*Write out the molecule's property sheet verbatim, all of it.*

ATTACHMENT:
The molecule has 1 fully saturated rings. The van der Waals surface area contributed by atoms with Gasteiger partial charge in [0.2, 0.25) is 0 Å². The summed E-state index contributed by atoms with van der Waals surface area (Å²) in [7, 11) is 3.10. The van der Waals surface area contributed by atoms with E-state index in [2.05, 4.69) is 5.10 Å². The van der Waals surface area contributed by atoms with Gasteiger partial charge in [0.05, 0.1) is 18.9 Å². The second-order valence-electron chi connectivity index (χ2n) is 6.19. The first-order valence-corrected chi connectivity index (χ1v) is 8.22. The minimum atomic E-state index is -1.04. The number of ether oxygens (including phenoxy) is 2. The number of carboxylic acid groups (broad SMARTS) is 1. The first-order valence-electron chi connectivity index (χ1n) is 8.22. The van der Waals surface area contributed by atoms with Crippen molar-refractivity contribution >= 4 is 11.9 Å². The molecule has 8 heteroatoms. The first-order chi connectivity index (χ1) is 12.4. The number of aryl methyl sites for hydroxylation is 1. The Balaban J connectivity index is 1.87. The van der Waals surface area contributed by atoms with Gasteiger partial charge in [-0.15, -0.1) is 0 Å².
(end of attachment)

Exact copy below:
The molecule has 1 fully saturated rings. The van der Waals surface area contributed by atoms with Gasteiger partial charge in [0.2, 0.25) is 0 Å². The summed E-state index contributed by atoms with van der Waals surface area (Å²) in [7, 11) is 3.10. The van der Waals surface area contributed by atoms with E-state index in [2.05, 4.69) is 5.10 Å². The van der Waals surface area contributed by atoms with Gasteiger partial charge in [0.05, 0.1) is 18.9 Å². The second-order valence-electron chi connectivity index (χ2n) is 6.19. The first-order valence-corrected chi connectivity index (χ1v) is 8.22. The minimum atomic E-state index is -1.04. The number of ether oxygens (including phenoxy) is 2. The number of carboxylic acid groups (broad SMARTS) is 1. The first-order valence-electron chi connectivity index (χ1n) is 8.22. The van der Waals surface area contributed by atoms with Crippen molar-refractivity contribution >= 4 is 11.9 Å². The molecule has 8 heteroatoms. The first-order chi connectivity index (χ1) is 12.4. The number of aryl methyl sites for hydroxylation is 1. The Balaban J connectivity index is 1.87. The van der Waals surface area contributed by atoms with Gasteiger partial charge in [-0.15, -0.1) is 0 Å².